Session D1 (Roundtables)

  1. From the Center: Facilitating Feminist Digital Praxis and Pedagogy Through Collaboration
    Margaret Rhee, Isela Gonzalez, Allyse Gray
    In our presentation, we illuminate the challenges and interventions of imple- menting “From The Center” (FTC), a collaborative feminist participatory arts and education program, where women incarcerated in the San Francisco jail created their own HIV/AIDS prevention digital stories. Representatives from the San Francisco Department of Public Health Forensic AIDS Project, and UC Berkeley will present and facilitate a dialogue on structural inequality of incarceration, HIV/ AIDS, and digital access rates that “intersect” and shape life chances.
  2. Mobile Collaborations: Student Research | Citizen Scholarship
    Bridget Draxler, Jon Winet, Peter Likarish
    The panel will present the work of the University of Iowa UNESCO City of Lit- erature Mobile Application Development Team (COL). Mobile Collaborations is an interdisciplinary project, operating at the intersection of literary and New Media research: an exploration of the possibilities of public digital humanities research and teaching. The format will encourage active participation by all in attendance.

Session E1 (Lightning Talks)

  1. Blogging and Blooks: Communal Authorship in a Contemporary Context
    Staci Stutsman
    I will explore the impact of the interactive blogosphere on authorship. I will dis- cuss the recent proliferation of blog books (or “blooks”) and examine the implica- tions of this publishing move on contemporary authorship in the digital age. I will be discussing bloggers such as Julie Powell and Jennette Fulda and their recent “blooks.”
  2. The Future of the Book is Now – A Case–Study
    Spencer Striker
    This dynamic presentation will provide a state of the art overview of the world of eBooks as well as a case-study of an original eBook in development. I will provide a survey of the key tablet devices, the leading distributors, the plat- form wars, and the studios where the future is being made, investigating the affordances of the most advanced eBooks. Finally, I will present my thesis, an eBook that utilizes data scraping and documentary-style presentation.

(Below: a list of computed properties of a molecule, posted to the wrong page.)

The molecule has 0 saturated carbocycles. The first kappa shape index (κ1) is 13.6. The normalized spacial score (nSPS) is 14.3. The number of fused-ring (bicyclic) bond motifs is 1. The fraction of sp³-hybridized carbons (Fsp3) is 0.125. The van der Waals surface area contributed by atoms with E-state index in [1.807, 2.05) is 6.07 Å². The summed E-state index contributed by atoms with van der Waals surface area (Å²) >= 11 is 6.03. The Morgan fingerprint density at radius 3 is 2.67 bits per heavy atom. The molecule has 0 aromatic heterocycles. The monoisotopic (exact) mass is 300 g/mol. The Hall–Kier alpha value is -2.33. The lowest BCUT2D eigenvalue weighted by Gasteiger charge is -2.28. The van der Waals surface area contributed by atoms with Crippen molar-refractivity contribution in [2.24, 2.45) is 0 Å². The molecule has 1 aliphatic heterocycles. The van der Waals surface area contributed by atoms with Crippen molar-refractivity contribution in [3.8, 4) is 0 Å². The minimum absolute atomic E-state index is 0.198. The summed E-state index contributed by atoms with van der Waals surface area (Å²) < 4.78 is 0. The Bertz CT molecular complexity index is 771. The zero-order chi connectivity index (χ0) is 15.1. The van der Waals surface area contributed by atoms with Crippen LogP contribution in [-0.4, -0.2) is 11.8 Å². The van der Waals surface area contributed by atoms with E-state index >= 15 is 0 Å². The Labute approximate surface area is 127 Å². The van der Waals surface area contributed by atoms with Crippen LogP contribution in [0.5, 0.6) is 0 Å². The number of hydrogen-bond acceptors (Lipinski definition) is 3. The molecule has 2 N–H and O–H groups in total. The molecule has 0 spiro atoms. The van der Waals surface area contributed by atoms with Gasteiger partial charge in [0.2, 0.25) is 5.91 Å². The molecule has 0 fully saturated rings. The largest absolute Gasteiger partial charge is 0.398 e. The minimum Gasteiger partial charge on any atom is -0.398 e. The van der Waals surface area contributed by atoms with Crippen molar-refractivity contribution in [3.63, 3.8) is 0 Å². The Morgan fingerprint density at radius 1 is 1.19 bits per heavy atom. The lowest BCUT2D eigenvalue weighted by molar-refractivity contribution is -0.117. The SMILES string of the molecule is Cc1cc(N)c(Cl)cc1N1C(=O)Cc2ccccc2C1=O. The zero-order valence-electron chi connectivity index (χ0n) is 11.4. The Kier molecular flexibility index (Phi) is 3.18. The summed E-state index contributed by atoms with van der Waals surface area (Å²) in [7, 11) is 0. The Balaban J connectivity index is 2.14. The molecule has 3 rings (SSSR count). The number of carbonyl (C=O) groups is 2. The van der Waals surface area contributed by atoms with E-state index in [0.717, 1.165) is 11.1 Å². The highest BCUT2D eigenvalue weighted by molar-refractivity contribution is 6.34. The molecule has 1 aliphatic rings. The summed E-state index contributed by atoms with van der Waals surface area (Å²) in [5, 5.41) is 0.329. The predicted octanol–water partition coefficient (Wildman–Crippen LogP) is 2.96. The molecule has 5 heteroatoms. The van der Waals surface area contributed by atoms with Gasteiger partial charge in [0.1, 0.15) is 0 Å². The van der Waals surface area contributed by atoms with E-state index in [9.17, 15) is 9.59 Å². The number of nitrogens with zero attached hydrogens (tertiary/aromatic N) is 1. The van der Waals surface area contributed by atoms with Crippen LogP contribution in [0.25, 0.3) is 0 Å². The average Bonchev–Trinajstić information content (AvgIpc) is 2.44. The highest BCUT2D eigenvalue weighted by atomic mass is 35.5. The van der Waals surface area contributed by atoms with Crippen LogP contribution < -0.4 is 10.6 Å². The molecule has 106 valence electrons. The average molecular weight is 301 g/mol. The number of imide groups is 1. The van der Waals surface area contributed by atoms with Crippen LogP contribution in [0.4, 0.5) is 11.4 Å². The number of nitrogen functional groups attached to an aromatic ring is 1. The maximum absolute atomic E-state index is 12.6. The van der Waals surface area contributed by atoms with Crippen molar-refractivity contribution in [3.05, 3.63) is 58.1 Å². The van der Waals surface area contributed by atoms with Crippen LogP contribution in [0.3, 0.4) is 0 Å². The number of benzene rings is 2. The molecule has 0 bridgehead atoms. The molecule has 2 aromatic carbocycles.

3. Rethinking the Dissertation: Experiments and Practices in the Future Cinema Lab at York University
    Caitlin Fisher
    The Future Cinema Lab at York University attracts many students interested in re- search/creation and re-imagining traditional dissertations. What are they making/ researching? This lightening talk will outline some of our successes, difficulties and strategies related to both the content of project-based work and born digital dissertations and in navigating institutional constraints.
  4. Building and Editing a Born–Digital Volume: Writing History in the Digital Age
    Kristen Nawrotzki, Jack Dougherty
    What could a web-born scholarly edited volume look like? What if contributors discussed and refined their ideas online, before drafting their full essays? What if papers were openly reviewed on the web? Could editors manage all of this? Would it produce a volume more intellectually coherent than those produced the traditional way? Would an academic press publish it? We will address these questions based on our born-digital edited volume, Writing History in the Digital Age. More information: http://writinghistory.trincoll.edu/
  5. Massively Multireader: A Networked Teaching of House of Leaves across Five Classrooms
    Brian Croxall
    Why read an incredibly complex novel by yourself when you can tackle it with 60 other students across the nation? This presentation will report on a cross-campus experiment in scholarly communication, digital making, and classroom shifting at five public, private, and small liberal arts schools.